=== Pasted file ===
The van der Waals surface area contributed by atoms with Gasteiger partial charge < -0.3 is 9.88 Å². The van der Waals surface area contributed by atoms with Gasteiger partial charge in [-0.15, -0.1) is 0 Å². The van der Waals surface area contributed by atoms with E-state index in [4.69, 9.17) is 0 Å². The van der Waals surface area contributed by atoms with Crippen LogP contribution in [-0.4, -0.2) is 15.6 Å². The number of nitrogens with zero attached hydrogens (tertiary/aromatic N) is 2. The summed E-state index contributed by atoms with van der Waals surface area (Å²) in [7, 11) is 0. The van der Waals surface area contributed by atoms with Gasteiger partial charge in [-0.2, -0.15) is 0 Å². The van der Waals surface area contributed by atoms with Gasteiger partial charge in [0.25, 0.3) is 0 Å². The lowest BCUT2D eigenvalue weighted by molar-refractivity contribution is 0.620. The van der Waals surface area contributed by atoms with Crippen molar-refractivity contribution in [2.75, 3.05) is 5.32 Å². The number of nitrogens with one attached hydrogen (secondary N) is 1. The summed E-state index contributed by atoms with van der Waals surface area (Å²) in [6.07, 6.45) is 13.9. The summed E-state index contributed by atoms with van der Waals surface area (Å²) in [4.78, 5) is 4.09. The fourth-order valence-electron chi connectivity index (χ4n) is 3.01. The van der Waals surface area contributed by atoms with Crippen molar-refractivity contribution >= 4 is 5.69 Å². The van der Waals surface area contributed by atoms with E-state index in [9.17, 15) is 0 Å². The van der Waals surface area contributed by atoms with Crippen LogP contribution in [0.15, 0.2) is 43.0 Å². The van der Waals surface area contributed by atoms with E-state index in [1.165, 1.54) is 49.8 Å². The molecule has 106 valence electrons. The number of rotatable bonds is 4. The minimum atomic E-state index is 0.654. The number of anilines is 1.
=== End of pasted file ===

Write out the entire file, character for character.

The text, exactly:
The van der Waals surface area contributed by atoms with Gasteiger partial charge < -0.3 is 9.88 Å². The van der Waals surface area contributed by atoms with Gasteiger partial charge in [-0.15, -0.1) is 0 Å². The van der Waals surface area contributed by atoms with E-state index in [4.69, 9.17) is 0 Å². The van der Waals surface area contributed by atoms with Crippen LogP contribution in [-0.4, -0.2) is 15.6 Å². The number of nitrogens with zero attached hydrogens (tertiary/aromatic N) is 2. The summed E-state index contributed by atoms with van der Waals surface area (Å²) in [7, 11) is 0. The van der Waals surface area contributed by atoms with Gasteiger partial charge in [-0.2, -0.15) is 0 Å². The van der Waals surface area contributed by atoms with Gasteiger partial charge in [0.25, 0.3) is 0 Å². The lowest BCUT2D eigenvalue weighted by molar-refractivity contribution is 0.620. The van der Waals surface area contributed by atoms with Crippen molar-refractivity contribution in [2.75, 3.05) is 5.32 Å². The number of nitrogens with one attached hydrogen (secondary N) is 1. The summed E-state index contributed by atoms with van der Waals surface area (Å²) in [6.07, 6.45) is 13.9. The summed E-state index contributed by atoms with van der Waals surface area (Å²) in [4.78, 5) is 4.09. The fourth-order valence-electron chi connectivity index (χ4n) is 3.01. The van der Waals surface area contributed by atoms with Crippen molar-refractivity contribution >= 4 is 5.69 Å². The van der Waals surface area contributed by atoms with E-state index in [9.17, 15) is 0 Å². The van der Waals surface area contributed by atoms with Crippen LogP contribution in [0.15, 0.2) is 43.0 Å². The van der Waals surface area contributed by atoms with E-state index in [1.165, 1.54) is 49.8 Å². The molecule has 106 valence electrons. The number of rotatable bonds is 4. The minimum atomic E-state index is 0.654. The number of anilines is 1.